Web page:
How to change the default Editor from Nano in Ubuntu/Debian

In this guide we are going to explore how to change the default editor in Ubuntu/Debian from nano to any other editor of your choice

Linux configuration are mostly text based. Most Linux utilities use a text editor to allow you to edit configuration options and files. An example of this is utilities like crontab and visudo which will use the default editor defined to allow you to change the configurations.

The update-alternatives command allows you to achieve your goal of setting up your preferred text editor. In your terminal window, paste this command

sudo update-alternatives --config editor

This is the output I saw in my case:

$ sudo update-alternatives --config editor
There are 3 choices for the alternative editor (providing /usr/bin/editor).

  Selection    Path                Priority   Status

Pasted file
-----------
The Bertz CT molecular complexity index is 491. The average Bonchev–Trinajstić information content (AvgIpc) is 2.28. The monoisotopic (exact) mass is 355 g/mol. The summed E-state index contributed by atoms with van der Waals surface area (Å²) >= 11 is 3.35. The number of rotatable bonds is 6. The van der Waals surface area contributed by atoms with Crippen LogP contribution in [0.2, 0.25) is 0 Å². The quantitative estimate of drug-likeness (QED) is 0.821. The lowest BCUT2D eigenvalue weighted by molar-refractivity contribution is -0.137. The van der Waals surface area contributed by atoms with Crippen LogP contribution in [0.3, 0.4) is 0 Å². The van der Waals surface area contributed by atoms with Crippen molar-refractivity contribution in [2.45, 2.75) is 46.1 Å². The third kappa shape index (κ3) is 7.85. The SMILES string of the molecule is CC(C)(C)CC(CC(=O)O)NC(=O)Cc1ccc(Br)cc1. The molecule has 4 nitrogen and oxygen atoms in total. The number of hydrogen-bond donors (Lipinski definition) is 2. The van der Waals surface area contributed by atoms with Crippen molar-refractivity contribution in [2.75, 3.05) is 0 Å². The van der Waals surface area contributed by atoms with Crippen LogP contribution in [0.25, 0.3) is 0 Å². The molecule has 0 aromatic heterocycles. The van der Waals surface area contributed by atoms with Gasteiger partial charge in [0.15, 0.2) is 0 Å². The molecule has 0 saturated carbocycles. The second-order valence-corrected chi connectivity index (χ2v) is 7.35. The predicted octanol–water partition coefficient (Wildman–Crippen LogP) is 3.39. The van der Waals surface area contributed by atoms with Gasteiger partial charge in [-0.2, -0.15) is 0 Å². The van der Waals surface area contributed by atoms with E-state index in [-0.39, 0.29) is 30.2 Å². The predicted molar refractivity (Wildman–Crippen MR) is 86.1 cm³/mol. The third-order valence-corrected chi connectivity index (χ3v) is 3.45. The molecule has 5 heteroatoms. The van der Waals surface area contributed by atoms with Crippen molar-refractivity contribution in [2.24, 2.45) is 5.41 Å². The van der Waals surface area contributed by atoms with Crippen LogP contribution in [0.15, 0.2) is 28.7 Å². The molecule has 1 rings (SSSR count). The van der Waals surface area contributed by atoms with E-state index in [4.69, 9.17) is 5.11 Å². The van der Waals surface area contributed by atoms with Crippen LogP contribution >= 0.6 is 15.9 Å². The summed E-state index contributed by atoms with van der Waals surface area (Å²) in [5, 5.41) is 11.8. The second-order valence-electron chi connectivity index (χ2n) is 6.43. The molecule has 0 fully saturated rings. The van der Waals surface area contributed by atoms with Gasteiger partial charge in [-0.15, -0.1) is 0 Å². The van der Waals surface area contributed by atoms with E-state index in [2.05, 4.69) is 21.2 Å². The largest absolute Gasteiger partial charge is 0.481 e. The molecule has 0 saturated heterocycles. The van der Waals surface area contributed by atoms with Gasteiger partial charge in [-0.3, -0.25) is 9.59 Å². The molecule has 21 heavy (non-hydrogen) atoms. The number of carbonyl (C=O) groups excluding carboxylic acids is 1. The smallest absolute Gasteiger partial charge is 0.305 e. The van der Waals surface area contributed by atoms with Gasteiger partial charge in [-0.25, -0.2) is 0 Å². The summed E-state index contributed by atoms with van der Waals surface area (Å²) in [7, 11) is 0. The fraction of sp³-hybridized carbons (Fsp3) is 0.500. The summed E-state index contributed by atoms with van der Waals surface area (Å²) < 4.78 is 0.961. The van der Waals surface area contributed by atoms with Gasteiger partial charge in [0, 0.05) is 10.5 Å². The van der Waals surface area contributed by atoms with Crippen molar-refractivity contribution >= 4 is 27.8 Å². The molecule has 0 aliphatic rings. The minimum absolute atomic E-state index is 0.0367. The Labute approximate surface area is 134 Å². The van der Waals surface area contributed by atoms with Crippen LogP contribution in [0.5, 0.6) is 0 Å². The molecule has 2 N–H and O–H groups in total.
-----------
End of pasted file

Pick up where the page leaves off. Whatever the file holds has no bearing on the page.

* 0            /bin/nano            40        auto mode
  1            /bin/nano            40        manual mode
  2            /usr/bin/vim.basic   30        manual mode
  3            /usr/bin/vim.tiny    15        manual mode

Press <enter> to keep the current choice[*], or type selection number: 2
update-alternatives: using /usr/bin/vim.basic to provide /usr/bin/editor (editor) in manual mode

In the above output, you are given a list of the text editors available in the system with the default one marked with an asterisk (*). The prompt expect a number matching the text editor you want to set. In my case, I entered 2 to set the default editor to vim.basic.

You can test this out by typing in a command that will use the editor like visudo to edit your sudo file. You should see the editor that you chose open, instead of the default.

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